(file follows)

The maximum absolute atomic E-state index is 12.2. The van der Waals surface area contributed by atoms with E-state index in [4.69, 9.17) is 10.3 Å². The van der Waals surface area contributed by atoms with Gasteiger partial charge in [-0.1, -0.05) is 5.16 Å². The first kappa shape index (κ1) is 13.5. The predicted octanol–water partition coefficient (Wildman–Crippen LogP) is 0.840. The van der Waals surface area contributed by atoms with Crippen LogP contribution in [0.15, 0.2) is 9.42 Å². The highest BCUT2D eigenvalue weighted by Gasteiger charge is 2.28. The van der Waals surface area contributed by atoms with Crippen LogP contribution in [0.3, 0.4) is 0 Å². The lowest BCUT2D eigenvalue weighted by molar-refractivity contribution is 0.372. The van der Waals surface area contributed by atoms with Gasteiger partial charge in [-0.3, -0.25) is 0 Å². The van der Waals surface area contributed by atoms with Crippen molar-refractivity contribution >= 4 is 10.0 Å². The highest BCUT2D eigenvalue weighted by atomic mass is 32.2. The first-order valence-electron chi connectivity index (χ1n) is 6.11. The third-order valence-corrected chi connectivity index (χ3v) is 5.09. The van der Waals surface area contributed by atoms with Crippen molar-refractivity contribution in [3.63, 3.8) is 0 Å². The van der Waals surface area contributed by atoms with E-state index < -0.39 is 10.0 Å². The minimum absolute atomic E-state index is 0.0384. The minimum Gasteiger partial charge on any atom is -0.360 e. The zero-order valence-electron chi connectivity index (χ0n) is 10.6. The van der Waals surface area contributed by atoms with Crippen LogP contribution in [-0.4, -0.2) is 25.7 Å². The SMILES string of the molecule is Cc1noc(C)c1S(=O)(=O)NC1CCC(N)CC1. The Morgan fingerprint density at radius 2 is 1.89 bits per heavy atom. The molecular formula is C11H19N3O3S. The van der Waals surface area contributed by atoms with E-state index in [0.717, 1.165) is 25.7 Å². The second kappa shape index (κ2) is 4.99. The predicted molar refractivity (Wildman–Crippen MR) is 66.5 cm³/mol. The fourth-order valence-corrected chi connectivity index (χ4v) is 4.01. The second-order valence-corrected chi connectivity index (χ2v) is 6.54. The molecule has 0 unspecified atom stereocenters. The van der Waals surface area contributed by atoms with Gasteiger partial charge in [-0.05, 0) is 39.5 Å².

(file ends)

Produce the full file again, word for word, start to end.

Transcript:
The maximum absolute atomic E-state index is 12.2. The van der Waals surface area contributed by atoms with E-state index in [4.69, 9.17) is 10.3 Å². The van der Waals surface area contributed by atoms with Gasteiger partial charge in [-0.1, -0.05) is 5.16 Å². The first kappa shape index (κ1) is 13.5. The predicted octanol–water partition coefficient (Wildman–Crippen LogP) is 0.840. The van der Waals surface area contributed by atoms with Crippen LogP contribution in [0.15, 0.2) is 9.42 Å². The highest BCUT2D eigenvalue weighted by Gasteiger charge is 2.28. The van der Waals surface area contributed by atoms with Crippen LogP contribution in [0.3, 0.4) is 0 Å². The lowest BCUT2D eigenvalue weighted by molar-refractivity contribution is 0.372. The van der Waals surface area contributed by atoms with Gasteiger partial charge in [-0.3, -0.25) is 0 Å². The van der Waals surface area contributed by atoms with Crippen molar-refractivity contribution >= 4 is 10.0 Å². The highest BCUT2D eigenvalue weighted by atomic mass is 32.2. The first-order valence-electron chi connectivity index (χ1n) is 6.11. The third-order valence-corrected chi connectivity index (χ3v) is 5.09. The van der Waals surface area contributed by atoms with Crippen molar-refractivity contribution in [3.63, 3.8) is 0 Å². The van der Waals surface area contributed by atoms with E-state index < -0.39 is 10.0 Å². The minimum absolute atomic E-state index is 0.0384. The minimum Gasteiger partial charge on any atom is -0.360 e. The zero-order valence-electron chi connectivity index (χ0n) is 10.6. The van der Waals surface area contributed by atoms with Crippen LogP contribution in [-0.4, -0.2) is 25.7 Å². The SMILES string of the molecule is Cc1noc(C)c1S(=O)(=O)NC1CCC(N)CC1. The Morgan fingerprint density at radius 2 is 1.89 bits per heavy atom. The molecular formula is C11H19N3O3S. The van der Waals surface area contributed by atoms with E-state index in [0.717, 1.165) is 25.7 Å². The second kappa shape index (κ2) is 4.99. The predicted molar refractivity (Wildman–Crippen MR) is 66.5 cm³/mol. The fourth-order valence-corrected chi connectivity index (χ4v) is 4.01. The second-order valence-corrected chi connectivity index (χ2v) is 6.54. The molecule has 0 unspecified atom stereocenters. The van der Waals surface area contributed by atoms with Gasteiger partial charge in [-0.05, 0) is 39.5 Å².